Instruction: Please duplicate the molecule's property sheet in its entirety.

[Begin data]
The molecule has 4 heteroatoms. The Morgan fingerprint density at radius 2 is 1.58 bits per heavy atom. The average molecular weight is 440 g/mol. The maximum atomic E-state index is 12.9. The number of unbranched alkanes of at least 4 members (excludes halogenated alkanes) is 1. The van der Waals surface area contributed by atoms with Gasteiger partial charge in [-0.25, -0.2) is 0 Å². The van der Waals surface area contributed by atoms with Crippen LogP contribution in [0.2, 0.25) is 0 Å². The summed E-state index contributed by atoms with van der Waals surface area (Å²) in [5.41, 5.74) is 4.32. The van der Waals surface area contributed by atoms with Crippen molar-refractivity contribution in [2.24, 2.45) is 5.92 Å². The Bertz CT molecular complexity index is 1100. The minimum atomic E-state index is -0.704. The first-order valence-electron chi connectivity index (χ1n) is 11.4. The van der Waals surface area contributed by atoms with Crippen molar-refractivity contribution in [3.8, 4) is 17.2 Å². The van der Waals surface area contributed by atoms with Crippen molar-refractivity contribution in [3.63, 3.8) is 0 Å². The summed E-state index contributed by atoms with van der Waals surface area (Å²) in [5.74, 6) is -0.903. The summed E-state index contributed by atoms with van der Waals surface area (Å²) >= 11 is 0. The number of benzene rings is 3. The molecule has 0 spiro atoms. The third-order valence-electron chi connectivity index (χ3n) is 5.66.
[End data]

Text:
The molecule has 4 heteroatoms. The Morgan fingerprint density at radius 2 is 1.58 bits per heavy atom. The average molecular weight is 440 g/mol. The maximum atomic E-state index is 12.9. The number of unbranched alkanes of at least 4 members (excludes halogenated alkanes) is 1. The van der Waals surface area contributed by atoms with Gasteiger partial charge in [-0.25, -0.2) is 0 Å². The van der Waals surface area contributed by atoms with Crippen LogP contribution in [0.2, 0.25) is 0 Å². The summed E-state index contributed by atoms with van der Waals surface area (Å²) in [5.41, 5.74) is 4.32. The van der Waals surface area contributed by atoms with Crippen molar-refractivity contribution in [2.24, 2.45) is 5.92 Å². The Bertz CT molecular complexity index is 1100. The minimum atomic E-state index is -0.704. The first-order valence-electron chi connectivity index (χ1n) is 11.4. The van der Waals surface area contributed by atoms with Crippen molar-refractivity contribution in [3.8, 4) is 17.2 Å². The van der Waals surface area contributed by atoms with Crippen molar-refractivity contribution in [3.63, 3.8) is 0 Å². The summed E-state index contributed by atoms with van der Waals surface area (Å²) in [5.74, 6) is -0.903. The summed E-state index contributed by atoms with van der Waals surface area (Å²) >= 11 is 0. The number of benzene rings is 3. The molecule has 0 spiro atoms. The third-order valence-electron chi connectivity index (χ3n) is 5.66.